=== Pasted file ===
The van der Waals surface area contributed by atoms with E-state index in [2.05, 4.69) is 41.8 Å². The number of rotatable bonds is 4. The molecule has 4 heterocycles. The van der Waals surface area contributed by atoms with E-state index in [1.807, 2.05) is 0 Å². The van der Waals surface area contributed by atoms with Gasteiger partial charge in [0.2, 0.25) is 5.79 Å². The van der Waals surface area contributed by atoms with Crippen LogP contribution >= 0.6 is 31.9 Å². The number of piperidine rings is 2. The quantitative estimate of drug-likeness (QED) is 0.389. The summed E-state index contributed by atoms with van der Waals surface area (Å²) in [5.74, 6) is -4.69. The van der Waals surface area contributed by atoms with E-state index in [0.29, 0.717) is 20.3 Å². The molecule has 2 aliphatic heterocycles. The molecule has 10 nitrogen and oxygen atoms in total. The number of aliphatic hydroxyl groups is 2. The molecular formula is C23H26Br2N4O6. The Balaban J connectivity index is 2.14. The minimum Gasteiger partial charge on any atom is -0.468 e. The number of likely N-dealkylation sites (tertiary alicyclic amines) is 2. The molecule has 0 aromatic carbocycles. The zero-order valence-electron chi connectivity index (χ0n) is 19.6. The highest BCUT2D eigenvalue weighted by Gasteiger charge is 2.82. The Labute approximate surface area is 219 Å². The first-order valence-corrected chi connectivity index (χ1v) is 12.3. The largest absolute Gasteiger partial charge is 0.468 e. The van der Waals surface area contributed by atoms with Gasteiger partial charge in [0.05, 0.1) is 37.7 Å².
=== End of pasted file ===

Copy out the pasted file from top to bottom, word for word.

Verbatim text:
The van der Waals surface area contributed by atoms with E-state index in [2.05, 4.69) is 41.8 Å². The number of rotatable bonds is 4. The molecule has 4 heterocycles. The van der Waals surface area contributed by atoms with E-state index in [1.807, 2.05) is 0 Å². The van der Waals surface area contributed by atoms with Gasteiger partial charge in [0.2, 0.25) is 5.79 Å². The van der Waals surface area contributed by atoms with Crippen LogP contribution >= 0.6 is 31.9 Å². The number of piperidine rings is 2. The quantitative estimate of drug-likeness (QED) is 0.389. The summed E-state index contributed by atoms with van der Waals surface area (Å²) in [5.74, 6) is -4.69. The van der Waals surface area contributed by atoms with E-state index in [0.29, 0.717) is 20.3 Å². The molecule has 2 aliphatic heterocycles. The molecule has 10 nitrogen and oxygen atoms in total. The number of aliphatic hydroxyl groups is 2. The molecular formula is C23H26Br2N4O6. The Balaban J connectivity index is 2.14. The minimum Gasteiger partial charge on any atom is -0.468 e. The number of likely N-dealkylation sites (tertiary alicyclic amines) is 2. The molecule has 0 aromatic carbocycles. The zero-order valence-electron chi connectivity index (χ0n) is 19.6. The highest BCUT2D eigenvalue weighted by Gasteiger charge is 2.82. The Labute approximate surface area is 219 Å². The first-order valence-corrected chi connectivity index (χ1v) is 12.3. The largest absolute Gasteiger partial charge is 0.468 e. The van der Waals surface area contributed by atoms with Gasteiger partial charge in [0.05, 0.1) is 37.7 Å².